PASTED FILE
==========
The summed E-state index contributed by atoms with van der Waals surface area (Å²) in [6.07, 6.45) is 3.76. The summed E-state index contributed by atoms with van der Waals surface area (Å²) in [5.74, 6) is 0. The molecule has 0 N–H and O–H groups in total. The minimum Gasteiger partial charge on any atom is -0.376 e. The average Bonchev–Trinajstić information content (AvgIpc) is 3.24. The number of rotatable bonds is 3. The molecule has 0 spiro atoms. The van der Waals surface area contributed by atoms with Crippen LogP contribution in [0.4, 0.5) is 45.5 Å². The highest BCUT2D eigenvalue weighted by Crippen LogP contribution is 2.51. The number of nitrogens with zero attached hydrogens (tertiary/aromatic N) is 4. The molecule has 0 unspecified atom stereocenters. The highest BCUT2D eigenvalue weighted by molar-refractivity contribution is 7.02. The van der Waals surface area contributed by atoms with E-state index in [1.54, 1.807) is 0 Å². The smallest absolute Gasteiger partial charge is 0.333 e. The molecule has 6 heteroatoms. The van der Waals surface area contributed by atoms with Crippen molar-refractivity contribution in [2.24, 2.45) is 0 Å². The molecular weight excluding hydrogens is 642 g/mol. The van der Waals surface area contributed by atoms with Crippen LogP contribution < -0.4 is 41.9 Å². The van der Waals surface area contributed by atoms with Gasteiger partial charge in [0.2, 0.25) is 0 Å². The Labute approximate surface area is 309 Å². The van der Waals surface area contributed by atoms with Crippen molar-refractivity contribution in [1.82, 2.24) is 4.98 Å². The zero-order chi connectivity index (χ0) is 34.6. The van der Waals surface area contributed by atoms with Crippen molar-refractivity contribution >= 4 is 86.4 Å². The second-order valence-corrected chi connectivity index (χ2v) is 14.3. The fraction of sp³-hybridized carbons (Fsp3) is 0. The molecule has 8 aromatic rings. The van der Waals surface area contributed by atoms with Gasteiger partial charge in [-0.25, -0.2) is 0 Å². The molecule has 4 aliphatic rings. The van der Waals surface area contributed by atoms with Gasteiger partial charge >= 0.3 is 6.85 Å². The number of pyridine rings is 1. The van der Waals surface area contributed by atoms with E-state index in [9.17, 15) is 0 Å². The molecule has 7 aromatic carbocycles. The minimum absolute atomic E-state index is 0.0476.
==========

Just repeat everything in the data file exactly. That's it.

The summed E-state index contributed by atoms with van der Waals surface area (Å²) in [6.07, 6.45) is 3.76. The summed E-state index contributed by atoms with van der Waals surface area (Å²) in [5.74, 6) is 0. The molecule has 0 N–H and O–H groups in total. The minimum Gasteiger partial charge on any atom is -0.376 e. The average Bonchev–Trinajstić information content (AvgIpc) is 3.24. The number of rotatable bonds is 3. The molecule has 0 spiro atoms. The van der Waals surface area contributed by atoms with Crippen LogP contribution in [0.4, 0.5) is 45.5 Å². The highest BCUT2D eigenvalue weighted by Crippen LogP contribution is 2.51. The number of nitrogens with zero attached hydrogens (tertiary/aromatic N) is 4. The molecule has 0 unspecified atom stereocenters. The highest BCUT2D eigenvalue weighted by molar-refractivity contribution is 7.02. The van der Waals surface area contributed by atoms with E-state index in [1.54, 1.807) is 0 Å². The smallest absolute Gasteiger partial charge is 0.333 e. The molecule has 6 heteroatoms. The van der Waals surface area contributed by atoms with Crippen molar-refractivity contribution in [2.24, 2.45) is 0 Å². The molecular weight excluding hydrogens is 642 g/mol. The van der Waals surface area contributed by atoms with Crippen LogP contribution < -0.4 is 41.9 Å². The van der Waals surface area contributed by atoms with Gasteiger partial charge in [0.2, 0.25) is 0 Å². The Labute approximate surface area is 309 Å². The van der Waals surface area contributed by atoms with Crippen molar-refractivity contribution in [1.82, 2.24) is 4.98 Å². The zero-order chi connectivity index (χ0) is 34.6. The van der Waals surface area contributed by atoms with Crippen molar-refractivity contribution >= 4 is 86.4 Å². The second-order valence-corrected chi connectivity index (χ2v) is 14.3. The fraction of sp³-hybridized carbons (Fsp3) is 0. The molecule has 8 aromatic rings. The van der Waals surface area contributed by atoms with Gasteiger partial charge in [-0.25, -0.2) is 0 Å². The molecule has 4 aliphatic rings. The van der Waals surface area contributed by atoms with Gasteiger partial charge >= 0.3 is 6.85 Å². The number of pyridine rings is 1. The van der Waals surface area contributed by atoms with E-state index in [9.17, 15) is 0 Å². The molecule has 7 aromatic carbocycles. The minimum absolute atomic E-state index is 0.0476.